It is expected to disrupt them, but in one sense it could play into May's handsby Uta Staiger / June 9, 2017 / Leave a comment
When Theresa May called the surprise snap election she’d vowed so very often not to call, it was supposed to help her deliver Brexit. A decisive personal mandate, she claimed, would protect her vision of Brexit from the opposition parties hell-bent on derailing it—and strengthen her hand in Brussels.
Well, reality has proved somewhat different. A crushing of the saboteurs, in the Daily Mail’s phrase, this was most certainly not. Indeed, with the Conservatives losing their majority, Jeremy Corbyn returned to Westminster emboldened, and the Lib Dems rallying some anti-Brexit energy, the question of “what the people want” has delivered a rather open verdict. In a striking reversal of the imagery we have been accustomed to, the composed, unified and well-prepared side now sits in Brussels. The UK seems deeply divided and rudderless.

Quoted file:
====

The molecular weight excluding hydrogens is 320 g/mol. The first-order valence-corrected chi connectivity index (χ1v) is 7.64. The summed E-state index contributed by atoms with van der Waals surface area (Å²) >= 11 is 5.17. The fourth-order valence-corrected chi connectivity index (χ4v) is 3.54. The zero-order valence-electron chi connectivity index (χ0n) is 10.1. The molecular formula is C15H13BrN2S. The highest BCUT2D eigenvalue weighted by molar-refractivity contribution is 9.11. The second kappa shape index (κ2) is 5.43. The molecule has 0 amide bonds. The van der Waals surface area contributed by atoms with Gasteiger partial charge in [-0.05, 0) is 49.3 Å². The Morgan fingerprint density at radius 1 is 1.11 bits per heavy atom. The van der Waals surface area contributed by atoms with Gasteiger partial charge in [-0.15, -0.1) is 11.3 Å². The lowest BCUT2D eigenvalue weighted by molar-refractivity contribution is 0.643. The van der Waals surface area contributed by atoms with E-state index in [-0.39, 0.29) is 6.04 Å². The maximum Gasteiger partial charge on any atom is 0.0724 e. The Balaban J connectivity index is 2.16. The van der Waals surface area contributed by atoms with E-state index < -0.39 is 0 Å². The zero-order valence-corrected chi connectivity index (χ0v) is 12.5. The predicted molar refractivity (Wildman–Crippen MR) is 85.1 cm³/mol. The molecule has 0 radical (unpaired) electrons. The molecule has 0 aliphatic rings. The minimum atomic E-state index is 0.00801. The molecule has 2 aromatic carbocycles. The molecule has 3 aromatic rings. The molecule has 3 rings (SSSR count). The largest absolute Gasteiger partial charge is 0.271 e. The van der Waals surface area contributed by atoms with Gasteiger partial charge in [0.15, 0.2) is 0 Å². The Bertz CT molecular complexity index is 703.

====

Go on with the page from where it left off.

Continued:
What will this mean for Brexit? On the assumption that Theresa May forms a minority government, the progress of the Great Repeal Bill, and indeed of the primary legislation necessitated by Brexit, will be bumpy indeed. In the negotiations too, having previously nailed her colours to the hard Brexit mast, the lady may now be forced to turn. But which way? Is the “Norway” option truly back on the cards? Or does this in fact create the perfect storm for a “no deal scenario,” with Brexiteers on the backbenches objecting to a final deal’s many compromises, and a “progressive alliance” in opposition rejecting it for the lack of them? With the next elections not due until 2022, a strong majority would have bought the PM time to negotiate a tr…